Did you know that some species of wasps invade honey bees’ nests to steal honey? Or that a bee colony may have 40,000 to 60,000 bees present at a time in the late spring to summer? Or that because their stingers don’t have barbs, a yellow jacket can sting repeatedly?
Insects such as bees and wasps serve a unique and purposeful role in the environment. Bees pollinate flowers and provide us with honey, and wasps like hornets eat other bugs that might be considered pests. However, if you have ever suffered a painful sting from one of these insects, you know the danger they pose.
“Bees and wasps are among the insects people will encounter during the warmer months. People assume that these pests are just irritating and do not realize they can pose serious health risks,” says Frank Meek, board certified entomologist and technical director for Orkin, Inc.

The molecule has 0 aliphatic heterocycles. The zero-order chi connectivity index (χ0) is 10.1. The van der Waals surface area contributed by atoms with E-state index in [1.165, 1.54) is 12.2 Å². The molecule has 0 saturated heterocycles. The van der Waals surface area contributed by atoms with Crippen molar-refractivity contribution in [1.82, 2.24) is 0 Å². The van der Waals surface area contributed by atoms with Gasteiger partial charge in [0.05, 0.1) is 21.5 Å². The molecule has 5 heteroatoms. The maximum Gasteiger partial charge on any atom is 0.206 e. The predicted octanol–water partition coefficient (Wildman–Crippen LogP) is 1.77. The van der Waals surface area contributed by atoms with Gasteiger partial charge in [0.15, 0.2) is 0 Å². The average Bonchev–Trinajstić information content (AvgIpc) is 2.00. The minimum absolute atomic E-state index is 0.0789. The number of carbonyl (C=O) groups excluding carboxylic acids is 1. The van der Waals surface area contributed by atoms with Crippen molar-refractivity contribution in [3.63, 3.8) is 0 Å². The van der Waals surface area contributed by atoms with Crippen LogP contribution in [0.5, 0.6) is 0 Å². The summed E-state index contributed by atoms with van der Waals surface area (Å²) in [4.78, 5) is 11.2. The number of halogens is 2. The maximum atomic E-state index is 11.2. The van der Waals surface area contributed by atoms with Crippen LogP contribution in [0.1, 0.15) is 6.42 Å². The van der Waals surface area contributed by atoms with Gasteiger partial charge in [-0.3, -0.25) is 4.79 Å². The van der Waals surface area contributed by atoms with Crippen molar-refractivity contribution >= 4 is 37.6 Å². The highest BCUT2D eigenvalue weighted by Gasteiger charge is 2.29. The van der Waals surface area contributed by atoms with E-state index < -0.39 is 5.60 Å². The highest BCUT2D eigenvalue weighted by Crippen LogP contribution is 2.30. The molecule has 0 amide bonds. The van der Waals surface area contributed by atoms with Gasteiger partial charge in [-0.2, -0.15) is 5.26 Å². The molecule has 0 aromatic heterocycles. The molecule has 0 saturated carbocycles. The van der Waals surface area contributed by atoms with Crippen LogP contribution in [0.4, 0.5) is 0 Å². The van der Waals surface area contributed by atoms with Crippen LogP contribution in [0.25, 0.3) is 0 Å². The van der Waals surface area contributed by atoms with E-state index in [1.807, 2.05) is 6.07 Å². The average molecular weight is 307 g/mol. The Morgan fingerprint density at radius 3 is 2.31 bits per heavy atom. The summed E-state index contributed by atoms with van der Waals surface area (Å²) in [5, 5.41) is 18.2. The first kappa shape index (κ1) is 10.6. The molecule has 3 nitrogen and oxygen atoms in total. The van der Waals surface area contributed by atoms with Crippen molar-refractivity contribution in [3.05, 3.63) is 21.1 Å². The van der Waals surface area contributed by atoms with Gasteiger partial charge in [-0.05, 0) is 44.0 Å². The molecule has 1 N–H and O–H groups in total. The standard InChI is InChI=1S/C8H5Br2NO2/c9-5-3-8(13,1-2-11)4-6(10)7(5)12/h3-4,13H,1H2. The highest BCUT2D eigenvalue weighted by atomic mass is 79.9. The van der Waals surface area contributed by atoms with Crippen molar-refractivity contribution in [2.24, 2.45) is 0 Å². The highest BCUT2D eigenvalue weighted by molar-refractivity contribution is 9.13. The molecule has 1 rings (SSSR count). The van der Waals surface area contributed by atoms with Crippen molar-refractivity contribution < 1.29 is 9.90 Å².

In fact, at least 40 deaths occur annually in the United States from reactions to insect stings. Furthermore, anaphylaxis (a severe allergic reaction) occurs in 0.5 to 5 percent of the U.S. population as a result of insect stings, according to the American Academy of Allergy, Asthma and Immunology.
It is important to note that wasps are at their highest numbers during this time of year, and pests build colonies and nests where they have access to constant food sources. Wasps such as yellow jackets gravitate toward treats like cookies and soda, which provide sugar and protein sources.
As you prepare for outdoor activities in the warmer temperatures, don’t forget these simple tips to make homes and yards less attractive to flying and stinging insects:
- Keep food in tightly sealed containers;
- Cover soda cans. Yellow jackets often enter cans unseen;
- Empty and wash garbage cans regularly;
- Fit screens and tighten seals properly on doors and windows;
- Frequently monitor for nests; and
- Call a licensed pest control professional immediately for treatment and removal.
People who experience severe reactions to insect stings, such as difficulty breathing, infection at the site of the sting, or aggravated skin disorders, should consult a physician.
For more information, or to receive a free home inspection, call 1-800-800-ORKIN or visit www.Orkin.comCaption
Flying and stinging insects can cause painful stings. As you prepare for outdoor activity during the warmer months, be sure to monitor for nests frequently.